UK assets had a good week, with a further reversal of the sell-off caused by the mini-budget. The pound rose 3.8% against the dollar and is now back up to $1.15, some 3% higher than the day before all hell let loose and 10% up on its low.
The turnaround in gilts has been just as dramatic. 10-year yields fell 0.5% last week and are back down to 3.5%, their level just prior to the mini-budget and a full 1% below their recent high. Interest rate expectations have also retreated further with the market now looking for a peak of a bit below 5%, rather than the 6% expected a few weeks ago. The BOE meeting on Thursday should see rates raised by 0.75% to 3% and the market will be looking for confirmation that its new outlook is in the right ballpark.
As for UK equities, they gained 1.6% over the week, outperforming other markets. UK mid-cap, which has had a torrid time of late, bounced as much as 5%. Even so, UK stocks still remain a little below their levels prior to the mini-budget.
The news that Sunak was to be the new PM and Hunt would remain Chancellor bolstered confidence in the return to economic orthodoxy. The announcement that the fiscal statement, which will be critical and will set out the government’s medium term fiscal plans, would be delayed until 17 November was greeted with no more than a shrug.
For markets more generally, the US earnings season was a major focus with the big tech beasts all reporting. Amazon, Alphabet (Google), Microsoft and most particularly Meta (Facebook), which fell as much as 25% over the week, all disappointed. In the case of Meta, competition from TikTok and Zuckerburg’s costly obsession with the metaverse were principally to blame.
But for the others, it was a reminder that the tech behemoths are not immune to the slowdown in the economy. That said, Apple was the one FAANG to buck the disappointing trend. Despite the FAANGs ending the week down some 4%, US equities overall continued their recent rebound and rose 4%. Even though the FAANGs may have disappointed, the market’s worst fears over earnings more generally have not been realised. S&P 500 earnings are forecast to be up 3% on a year earlier, down only slightly from expectations at the start of reporting.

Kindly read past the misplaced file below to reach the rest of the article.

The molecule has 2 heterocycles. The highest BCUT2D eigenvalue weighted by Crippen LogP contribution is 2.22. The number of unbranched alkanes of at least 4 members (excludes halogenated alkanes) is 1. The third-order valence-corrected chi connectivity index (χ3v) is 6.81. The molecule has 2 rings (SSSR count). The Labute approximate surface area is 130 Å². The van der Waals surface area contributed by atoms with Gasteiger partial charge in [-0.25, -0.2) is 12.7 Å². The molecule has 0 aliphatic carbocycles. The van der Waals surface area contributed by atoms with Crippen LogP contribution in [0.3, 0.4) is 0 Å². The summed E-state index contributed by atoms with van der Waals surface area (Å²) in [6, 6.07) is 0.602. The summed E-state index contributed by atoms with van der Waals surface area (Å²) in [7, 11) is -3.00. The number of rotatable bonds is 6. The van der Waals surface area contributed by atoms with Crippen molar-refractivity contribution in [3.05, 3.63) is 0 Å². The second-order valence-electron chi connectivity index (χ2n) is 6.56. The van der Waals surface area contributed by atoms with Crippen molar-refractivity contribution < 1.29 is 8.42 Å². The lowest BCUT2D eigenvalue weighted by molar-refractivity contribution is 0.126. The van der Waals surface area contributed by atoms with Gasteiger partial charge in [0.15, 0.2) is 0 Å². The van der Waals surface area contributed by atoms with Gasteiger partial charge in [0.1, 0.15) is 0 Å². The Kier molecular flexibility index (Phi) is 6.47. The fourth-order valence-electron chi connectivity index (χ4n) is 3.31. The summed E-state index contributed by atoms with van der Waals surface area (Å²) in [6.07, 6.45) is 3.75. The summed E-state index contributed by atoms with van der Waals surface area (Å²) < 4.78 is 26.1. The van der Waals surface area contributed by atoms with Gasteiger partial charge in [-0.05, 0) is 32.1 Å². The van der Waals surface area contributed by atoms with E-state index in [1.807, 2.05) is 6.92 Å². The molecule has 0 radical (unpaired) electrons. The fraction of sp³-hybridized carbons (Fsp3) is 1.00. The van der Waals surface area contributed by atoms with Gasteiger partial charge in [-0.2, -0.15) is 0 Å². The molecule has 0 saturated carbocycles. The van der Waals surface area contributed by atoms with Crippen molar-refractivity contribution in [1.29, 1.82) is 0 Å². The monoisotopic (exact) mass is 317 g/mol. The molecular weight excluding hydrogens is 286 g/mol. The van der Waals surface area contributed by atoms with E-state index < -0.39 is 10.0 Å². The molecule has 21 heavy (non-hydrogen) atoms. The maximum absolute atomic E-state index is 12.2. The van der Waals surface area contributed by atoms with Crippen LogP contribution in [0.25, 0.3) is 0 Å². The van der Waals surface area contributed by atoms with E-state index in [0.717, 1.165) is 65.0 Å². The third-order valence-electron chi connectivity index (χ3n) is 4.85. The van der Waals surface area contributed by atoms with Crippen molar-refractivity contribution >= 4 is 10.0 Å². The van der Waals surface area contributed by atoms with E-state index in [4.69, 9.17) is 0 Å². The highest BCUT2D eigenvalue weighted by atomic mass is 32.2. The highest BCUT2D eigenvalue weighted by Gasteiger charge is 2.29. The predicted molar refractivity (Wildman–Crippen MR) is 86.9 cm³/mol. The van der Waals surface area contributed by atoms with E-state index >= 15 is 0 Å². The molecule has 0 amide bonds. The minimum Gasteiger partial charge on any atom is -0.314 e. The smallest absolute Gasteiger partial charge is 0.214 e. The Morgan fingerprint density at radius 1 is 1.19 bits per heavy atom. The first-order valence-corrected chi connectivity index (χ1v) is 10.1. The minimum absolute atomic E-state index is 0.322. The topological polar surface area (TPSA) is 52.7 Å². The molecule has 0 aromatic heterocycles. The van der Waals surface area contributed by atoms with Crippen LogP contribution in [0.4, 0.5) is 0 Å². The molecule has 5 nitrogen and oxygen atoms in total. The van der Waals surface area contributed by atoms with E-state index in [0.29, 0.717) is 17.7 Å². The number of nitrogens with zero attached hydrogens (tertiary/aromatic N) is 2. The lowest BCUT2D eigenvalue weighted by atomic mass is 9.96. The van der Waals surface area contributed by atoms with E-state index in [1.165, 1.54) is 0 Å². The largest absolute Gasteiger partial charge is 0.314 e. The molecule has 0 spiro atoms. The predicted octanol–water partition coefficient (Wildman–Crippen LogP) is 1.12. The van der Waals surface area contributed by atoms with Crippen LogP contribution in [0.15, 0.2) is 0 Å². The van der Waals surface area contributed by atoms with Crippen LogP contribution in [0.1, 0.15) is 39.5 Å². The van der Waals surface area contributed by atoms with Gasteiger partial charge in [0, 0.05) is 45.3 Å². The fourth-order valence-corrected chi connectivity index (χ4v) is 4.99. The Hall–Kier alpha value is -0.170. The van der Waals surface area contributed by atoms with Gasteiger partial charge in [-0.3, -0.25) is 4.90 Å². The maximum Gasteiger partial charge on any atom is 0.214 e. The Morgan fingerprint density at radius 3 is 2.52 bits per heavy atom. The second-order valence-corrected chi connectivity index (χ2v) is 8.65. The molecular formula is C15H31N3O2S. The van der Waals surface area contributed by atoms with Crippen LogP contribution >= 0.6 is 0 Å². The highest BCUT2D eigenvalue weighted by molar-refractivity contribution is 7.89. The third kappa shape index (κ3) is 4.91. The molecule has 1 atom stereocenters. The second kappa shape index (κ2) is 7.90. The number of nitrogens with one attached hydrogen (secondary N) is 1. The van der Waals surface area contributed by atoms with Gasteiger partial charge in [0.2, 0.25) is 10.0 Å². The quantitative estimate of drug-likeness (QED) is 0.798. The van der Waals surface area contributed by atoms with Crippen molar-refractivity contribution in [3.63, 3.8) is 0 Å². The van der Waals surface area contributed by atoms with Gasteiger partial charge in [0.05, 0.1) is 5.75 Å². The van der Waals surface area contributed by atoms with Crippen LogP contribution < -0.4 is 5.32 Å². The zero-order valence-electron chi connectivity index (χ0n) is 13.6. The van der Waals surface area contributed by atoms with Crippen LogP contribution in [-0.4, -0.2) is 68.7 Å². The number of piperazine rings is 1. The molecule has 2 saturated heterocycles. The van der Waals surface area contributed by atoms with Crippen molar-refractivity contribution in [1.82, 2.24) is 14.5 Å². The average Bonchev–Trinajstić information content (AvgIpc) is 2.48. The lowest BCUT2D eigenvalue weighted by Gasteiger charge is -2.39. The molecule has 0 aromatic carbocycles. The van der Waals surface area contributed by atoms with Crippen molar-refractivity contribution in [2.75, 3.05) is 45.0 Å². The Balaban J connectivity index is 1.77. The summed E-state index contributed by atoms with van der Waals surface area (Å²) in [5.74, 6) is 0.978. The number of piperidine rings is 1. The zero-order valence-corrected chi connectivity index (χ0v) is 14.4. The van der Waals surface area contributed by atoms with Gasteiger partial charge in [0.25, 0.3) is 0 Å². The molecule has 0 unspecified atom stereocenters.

The market rebound has also been bound up with the US Fed. While it looks likely to raise rates a further 0.75% to 3.75-4% on Wednesday, the hope is that it will indicate future increases will be smaller. This belief was left intact by last week’s data which provided few surprises. Headline US GDP growth recovered in the third quarter to an annualised 2.6% from -0.6% in the previous quarter, but the underlying trend remained very sluggish. Meanwhile, core inflation on the Fed’s favoured measure edged up to 5.1% from 4.9% in September.
In the Eurozone, the ECB led the way for this coming week’s rate hikes in the US and UK with another 0.75% rise to 1.5%. This was anticipated but the markets took heart from comments suggesting that while rates would increase further, they would not be raised as far as previously anticipated. However, today’s numbers showing inflation rising further than expected to a new high of 10.7% in October, highlight the pressure on the ECB to continue tightening policy.
Finally, there is China which continues to buck the global economic and market trend. Even though its economy is slowly picking up speed whereas activity in the West is turning down, Chinese equities have recently been falling rather than rising like Western markets. Gloom over the state of affairs in China is now looking overdone, just as the revival in optimism in Western markets is also beginning to look a bit overblown.
All this left global equities in local currency terms up 2.8% on the week and 6.2% from their end-September low. In sterling terms, the bounce in the pound meant equities were down 0.5% on the week but this still left them up also around 6% on their low which was back in mid-June.
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